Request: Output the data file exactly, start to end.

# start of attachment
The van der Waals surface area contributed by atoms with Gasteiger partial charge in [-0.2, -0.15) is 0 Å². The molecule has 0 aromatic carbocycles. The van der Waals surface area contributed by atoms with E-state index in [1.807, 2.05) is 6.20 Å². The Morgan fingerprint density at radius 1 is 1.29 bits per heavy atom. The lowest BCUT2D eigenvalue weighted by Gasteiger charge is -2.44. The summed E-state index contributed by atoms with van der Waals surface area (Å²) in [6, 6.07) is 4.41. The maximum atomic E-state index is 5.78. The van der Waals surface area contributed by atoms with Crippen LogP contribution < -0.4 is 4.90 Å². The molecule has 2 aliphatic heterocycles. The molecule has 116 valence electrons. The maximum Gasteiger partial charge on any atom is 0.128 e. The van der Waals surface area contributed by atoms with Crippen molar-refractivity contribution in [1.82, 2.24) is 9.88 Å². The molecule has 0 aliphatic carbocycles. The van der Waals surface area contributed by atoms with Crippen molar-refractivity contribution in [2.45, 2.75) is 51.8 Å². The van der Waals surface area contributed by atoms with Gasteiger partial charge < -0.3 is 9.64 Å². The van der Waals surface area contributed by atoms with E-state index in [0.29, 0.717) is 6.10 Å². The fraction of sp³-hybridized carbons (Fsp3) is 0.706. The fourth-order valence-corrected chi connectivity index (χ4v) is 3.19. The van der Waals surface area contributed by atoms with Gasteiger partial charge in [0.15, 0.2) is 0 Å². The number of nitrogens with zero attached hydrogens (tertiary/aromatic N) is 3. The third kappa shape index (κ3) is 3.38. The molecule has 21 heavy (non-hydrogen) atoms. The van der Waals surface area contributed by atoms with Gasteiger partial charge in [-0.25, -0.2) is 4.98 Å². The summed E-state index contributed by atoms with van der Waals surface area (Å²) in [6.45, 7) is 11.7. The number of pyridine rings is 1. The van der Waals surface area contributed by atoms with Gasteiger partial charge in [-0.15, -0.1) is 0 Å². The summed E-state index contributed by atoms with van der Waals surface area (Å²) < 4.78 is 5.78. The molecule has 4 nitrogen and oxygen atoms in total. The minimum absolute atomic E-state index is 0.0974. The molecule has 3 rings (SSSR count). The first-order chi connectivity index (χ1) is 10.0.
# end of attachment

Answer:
The van der Waals surface area contributed by atoms with Gasteiger partial charge in [-0.2, -0.15) is 0 Å². The molecule has 0 aromatic carbocycles. The van der Waals surface area contributed by atoms with E-state index in [1.807, 2.05) is 6.20 Å². The Morgan fingerprint density at radius 1 is 1.29 bits per heavy atom. The lowest BCUT2D eigenvalue weighted by Gasteiger charge is -2.44. The summed E-state index contributed by atoms with van der Waals surface area (Å²) in [6, 6.07) is 4.41. The maximum atomic E-state index is 5.78. The van der Waals surface area contributed by atoms with Crippen LogP contribution < -0.4 is 4.90 Å². The molecule has 2 aliphatic heterocycles. The molecule has 116 valence electrons. The maximum Gasteiger partial charge on any atom is 0.128 e. The van der Waals surface area contributed by atoms with Crippen molar-refractivity contribution in [1.82, 2.24) is 9.88 Å². The molecule has 0 aliphatic carbocycles. The van der Waals surface area contributed by atoms with Crippen molar-refractivity contribution in [2.45, 2.75) is 51.8 Å². The van der Waals surface area contributed by atoms with Gasteiger partial charge < -0.3 is 9.64 Å². The van der Waals surface area contributed by atoms with E-state index in [0.29, 0.717) is 6.10 Å². The fraction of sp³-hybridized carbons (Fsp3) is 0.706. The fourth-order valence-corrected chi connectivity index (χ4v) is 3.19. The van der Waals surface area contributed by atoms with Gasteiger partial charge in [0.15, 0.2) is 0 Å². The number of nitrogens with zero attached hydrogens (tertiary/aromatic N) is 3. The third kappa shape index (κ3) is 3.38. The molecule has 21 heavy (non-hydrogen) atoms. The van der Waals surface area contributed by atoms with Gasteiger partial charge in [-0.25, -0.2) is 4.98 Å². The summed E-state index contributed by atoms with van der Waals surface area (Å²) in [6.45, 7) is 11.7. The number of pyridine rings is 1. The van der Waals surface area contributed by atoms with Gasteiger partial charge in [-0.15, -0.1) is 0 Å². The summed E-state index contributed by atoms with van der Waals surface area (Å²) < 4.78 is 5.78. The molecule has 4 nitrogen and oxygen atoms in total. The minimum absolute atomic E-state index is 0.0974. The molecule has 3 rings (SSSR count). The first-order chi connectivity index (χ1) is 10.0.